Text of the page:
Hi, I’m Phuc, software engineer at AI Tech Studio, Dynalyst Team.

Automated testing is an important part of Software development. A well implemented automated test system improves development productivity, but on the other hand is difficult to write, understand, and tests that are difficult to maintain will increase the software development effort. Gerard Meszaros pointed out in his famous xUnit Test Patterns: Refactoring Test Code book that test maintenance should not increase the cost of software development. Today, I would like to introduce some simple ways in which ScalaTest – a famous testing library in Scala, helps write better tests.

1. Sharing fixture setups

When multiple tests need to work with the same fixtures, we should try to avoid duplicated fixture setup code. A good way of structuring tests is separating the fixture setup and behavior assertions. ScalaTest provides withFixture to share fixtures across tests.

class AdServingServiceSpec extends FixtureAnyFlatSpec with Matchers {
  case class FixtureParam(
    userService: UserService,
    adCandidateService: AdCandidateService

  override protected def withFixture(test: OneArgTest): Outcome = {
    val fixture = FixtureParam(
      new UserService(),
      new AdCandidateService()


  it should "find right ad for right user" in { fixture =>
    val user = fixture.userService.getUser()
    val ad = fixture.adCandidateService.getBestCandidateFor(Some(user))

    ad shouldBe bestAdForUser

  it should "return nothing when no user" in { fixture =>
    val ad = fixture.adCandidateService.getBestCandidateFor(None)

    ad shouldBe empty

If your fixture setup is complicated, another approach is using fixture-context objects.

2. Type-safe assertions

ScalaTest users often use shouldBe (or should equal) for equality assertions.
For example:

"Hi" should equal "Hi"

How about this case?

Some("Hi") should equal "Hi"

Actually, it failed. But wait, can we do it better? Like, enforce type constraints, and raise an error at compile-time.
ScalaTest has triple equals syntax === and TypeCheckedTripleEquals trait to do this.

The following code raises compilation error with types Some[String] and String do not adhere to the type constraint message.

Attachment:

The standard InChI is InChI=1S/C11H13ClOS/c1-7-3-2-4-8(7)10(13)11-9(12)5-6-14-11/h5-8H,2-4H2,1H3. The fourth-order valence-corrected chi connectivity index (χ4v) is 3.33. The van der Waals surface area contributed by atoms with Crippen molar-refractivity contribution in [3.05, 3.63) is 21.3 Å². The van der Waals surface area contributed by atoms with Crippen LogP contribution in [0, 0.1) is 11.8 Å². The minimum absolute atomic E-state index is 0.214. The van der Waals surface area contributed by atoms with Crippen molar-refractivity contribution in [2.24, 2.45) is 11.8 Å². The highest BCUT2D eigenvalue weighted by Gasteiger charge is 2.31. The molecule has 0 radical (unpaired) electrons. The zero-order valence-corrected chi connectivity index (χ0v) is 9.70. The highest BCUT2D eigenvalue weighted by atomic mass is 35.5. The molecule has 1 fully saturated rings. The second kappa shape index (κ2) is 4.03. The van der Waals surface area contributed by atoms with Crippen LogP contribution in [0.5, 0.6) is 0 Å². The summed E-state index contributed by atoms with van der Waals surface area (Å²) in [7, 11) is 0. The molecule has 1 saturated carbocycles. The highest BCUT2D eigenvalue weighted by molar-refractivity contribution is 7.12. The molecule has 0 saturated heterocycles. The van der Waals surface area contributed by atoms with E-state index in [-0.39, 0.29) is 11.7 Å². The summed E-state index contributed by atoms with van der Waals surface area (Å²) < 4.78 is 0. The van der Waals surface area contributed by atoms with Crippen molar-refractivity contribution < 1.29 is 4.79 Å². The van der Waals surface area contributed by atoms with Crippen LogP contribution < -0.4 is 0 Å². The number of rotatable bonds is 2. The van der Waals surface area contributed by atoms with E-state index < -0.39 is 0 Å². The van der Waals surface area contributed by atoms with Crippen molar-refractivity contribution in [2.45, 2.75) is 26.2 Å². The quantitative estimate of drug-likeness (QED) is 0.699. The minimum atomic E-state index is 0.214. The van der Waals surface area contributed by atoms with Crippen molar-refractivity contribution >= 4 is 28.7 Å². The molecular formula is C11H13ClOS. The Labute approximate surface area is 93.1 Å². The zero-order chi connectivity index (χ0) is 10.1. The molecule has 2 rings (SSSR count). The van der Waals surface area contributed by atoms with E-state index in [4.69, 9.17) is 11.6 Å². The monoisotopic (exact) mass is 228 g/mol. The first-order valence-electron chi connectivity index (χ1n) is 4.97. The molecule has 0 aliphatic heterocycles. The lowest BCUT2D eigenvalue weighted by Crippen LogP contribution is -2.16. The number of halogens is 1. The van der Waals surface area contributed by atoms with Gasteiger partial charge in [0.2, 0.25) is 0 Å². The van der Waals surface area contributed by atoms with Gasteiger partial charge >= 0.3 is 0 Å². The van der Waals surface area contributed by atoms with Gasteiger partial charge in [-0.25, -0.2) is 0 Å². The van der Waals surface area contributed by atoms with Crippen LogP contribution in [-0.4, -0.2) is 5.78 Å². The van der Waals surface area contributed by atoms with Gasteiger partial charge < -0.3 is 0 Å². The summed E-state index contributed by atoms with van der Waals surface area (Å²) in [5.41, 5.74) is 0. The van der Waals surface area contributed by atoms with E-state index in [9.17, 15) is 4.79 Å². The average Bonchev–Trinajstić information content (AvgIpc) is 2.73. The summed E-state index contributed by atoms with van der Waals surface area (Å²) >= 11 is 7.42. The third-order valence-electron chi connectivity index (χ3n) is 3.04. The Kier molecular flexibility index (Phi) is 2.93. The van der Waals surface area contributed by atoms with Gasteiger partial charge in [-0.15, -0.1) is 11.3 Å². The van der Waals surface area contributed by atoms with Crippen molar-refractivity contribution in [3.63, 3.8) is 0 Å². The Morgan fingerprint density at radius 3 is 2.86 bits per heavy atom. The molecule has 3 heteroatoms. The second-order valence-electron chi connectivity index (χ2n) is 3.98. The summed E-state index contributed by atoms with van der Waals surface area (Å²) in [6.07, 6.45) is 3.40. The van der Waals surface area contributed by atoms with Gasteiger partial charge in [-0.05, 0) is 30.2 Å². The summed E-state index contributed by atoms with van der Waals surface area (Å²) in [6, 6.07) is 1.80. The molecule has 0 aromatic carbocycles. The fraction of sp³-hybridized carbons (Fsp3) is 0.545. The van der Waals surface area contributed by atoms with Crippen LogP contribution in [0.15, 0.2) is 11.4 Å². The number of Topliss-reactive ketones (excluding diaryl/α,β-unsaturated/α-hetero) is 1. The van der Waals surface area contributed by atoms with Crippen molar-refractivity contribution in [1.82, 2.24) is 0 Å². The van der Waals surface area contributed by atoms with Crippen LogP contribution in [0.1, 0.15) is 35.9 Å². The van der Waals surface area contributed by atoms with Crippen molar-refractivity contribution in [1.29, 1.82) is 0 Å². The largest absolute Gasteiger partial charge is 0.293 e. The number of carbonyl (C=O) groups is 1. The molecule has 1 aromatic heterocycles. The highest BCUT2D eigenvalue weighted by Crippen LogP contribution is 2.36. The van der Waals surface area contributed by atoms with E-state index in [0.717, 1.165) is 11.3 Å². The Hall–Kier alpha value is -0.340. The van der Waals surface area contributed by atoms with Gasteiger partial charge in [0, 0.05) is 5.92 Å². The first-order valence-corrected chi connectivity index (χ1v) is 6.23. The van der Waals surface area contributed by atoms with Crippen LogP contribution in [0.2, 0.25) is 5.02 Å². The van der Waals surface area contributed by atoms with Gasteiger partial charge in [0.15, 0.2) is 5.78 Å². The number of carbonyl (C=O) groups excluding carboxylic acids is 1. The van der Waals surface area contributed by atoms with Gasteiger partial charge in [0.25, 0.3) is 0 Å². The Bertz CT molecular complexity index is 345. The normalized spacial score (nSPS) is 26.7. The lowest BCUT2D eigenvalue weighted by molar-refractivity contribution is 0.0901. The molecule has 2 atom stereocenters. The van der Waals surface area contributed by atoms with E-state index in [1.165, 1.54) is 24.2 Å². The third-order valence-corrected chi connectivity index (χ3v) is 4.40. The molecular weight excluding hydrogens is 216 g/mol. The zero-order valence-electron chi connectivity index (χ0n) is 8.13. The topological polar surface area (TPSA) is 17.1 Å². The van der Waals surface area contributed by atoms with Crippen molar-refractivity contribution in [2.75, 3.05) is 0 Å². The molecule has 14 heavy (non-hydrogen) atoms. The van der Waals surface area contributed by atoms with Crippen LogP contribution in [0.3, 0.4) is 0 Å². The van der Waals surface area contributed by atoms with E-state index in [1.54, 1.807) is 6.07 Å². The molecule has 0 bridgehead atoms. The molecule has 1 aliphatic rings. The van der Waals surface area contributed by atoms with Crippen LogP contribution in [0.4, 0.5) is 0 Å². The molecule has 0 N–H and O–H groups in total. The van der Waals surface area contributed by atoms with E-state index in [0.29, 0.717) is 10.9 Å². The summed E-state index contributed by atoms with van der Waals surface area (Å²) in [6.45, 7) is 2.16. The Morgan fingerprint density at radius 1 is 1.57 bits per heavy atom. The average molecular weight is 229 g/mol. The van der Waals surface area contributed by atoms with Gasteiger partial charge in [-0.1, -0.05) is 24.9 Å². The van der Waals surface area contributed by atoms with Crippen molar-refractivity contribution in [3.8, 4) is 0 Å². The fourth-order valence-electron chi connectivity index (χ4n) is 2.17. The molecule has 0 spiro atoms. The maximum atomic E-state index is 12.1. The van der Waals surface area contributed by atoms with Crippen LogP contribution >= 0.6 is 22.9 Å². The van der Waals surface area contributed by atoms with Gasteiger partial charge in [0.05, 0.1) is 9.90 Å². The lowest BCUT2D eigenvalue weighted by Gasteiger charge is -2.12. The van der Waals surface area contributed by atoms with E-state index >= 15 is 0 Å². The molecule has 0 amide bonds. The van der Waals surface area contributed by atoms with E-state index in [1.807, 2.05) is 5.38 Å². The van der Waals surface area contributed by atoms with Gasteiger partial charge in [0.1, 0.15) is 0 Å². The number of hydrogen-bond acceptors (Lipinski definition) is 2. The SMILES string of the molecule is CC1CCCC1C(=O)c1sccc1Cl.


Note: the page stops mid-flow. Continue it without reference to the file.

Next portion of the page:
class SampleSpec extends AnyWordSpec with Matchers with TypeCheckedTripleEquals {
  "sample spec" should {
    "return true" in {
      Some("1") should ===("1")

For negative equality assertion and type constraints, we can use !== syntax.

3. Property-based testing

Property-based testing is a test writing strategy for checking whether the application behavior abides by the property or composed property rules. Instead of focusing on individual examples, property-based testing takes into consideration the higher-level behavior covered by multiple inputs at the same time. ScalaTest supports property-based testing as follows:

class TestAddMethodSpec 
  extends AnyFlatSpec 
  with Matchers 
  with TableDrivenPropertyChecks {

  "add method" should "return addition of 2 numbers" in {
    val combos = Table(
      ("a", "b"),
      (-10, -11),
      (0,   1),
      (10,  11),
      (20,  21)

    forAll(combos) { (a: Int, b: Int) =>
      add(a, b) should ===(a + b)

You can also use ScalaCheck for generating the test data automatically.

4. Informative fail message

Informative fail messages save us a lot of time when debugging. For example, we have the following multiple assertions test:

class ExampleSpec extends AnyFlatSpec with Matchers {
  case class Obj(attr1: Int, attr2: Int, attr3: Int)

  "constructor" should "create new object" in {
    val data = Obj(2, 1, 2)

    data.attr1 shouldBe (2)
    data.attr2 shouldBe (2)
    data.attr3 shouldBe (2)

The test will fail with:

[info] - should sample *** FAILED ***
[info]   1 was not equal to 2

Looking at the message we do not get an idea of where the failure occurs. Imagine the test failed on CI, to fix the test, we open the IDE, run tests locally, start debugging, add some println
We can reduce all the above steps by adding a clue to the failure message.

withClue("attr1 =") { data.attr1 shouldBe (2) }
withClue("attr2 =") { data.attr2 shouldBe (2) }
withClue("attr3 =") { data.attr3 shouldBe (2) }

Then, the failure message is [info] attr2 = 1 was not equal to 2.


In this blog, I have introduced four techniques in ScalaTest for writing better tests.
1. Share fixture setups
2. Use type-safe assertions
3. Use Property-based testing
4. Provide informative fail messages

I hope it will help you.
Happy codding!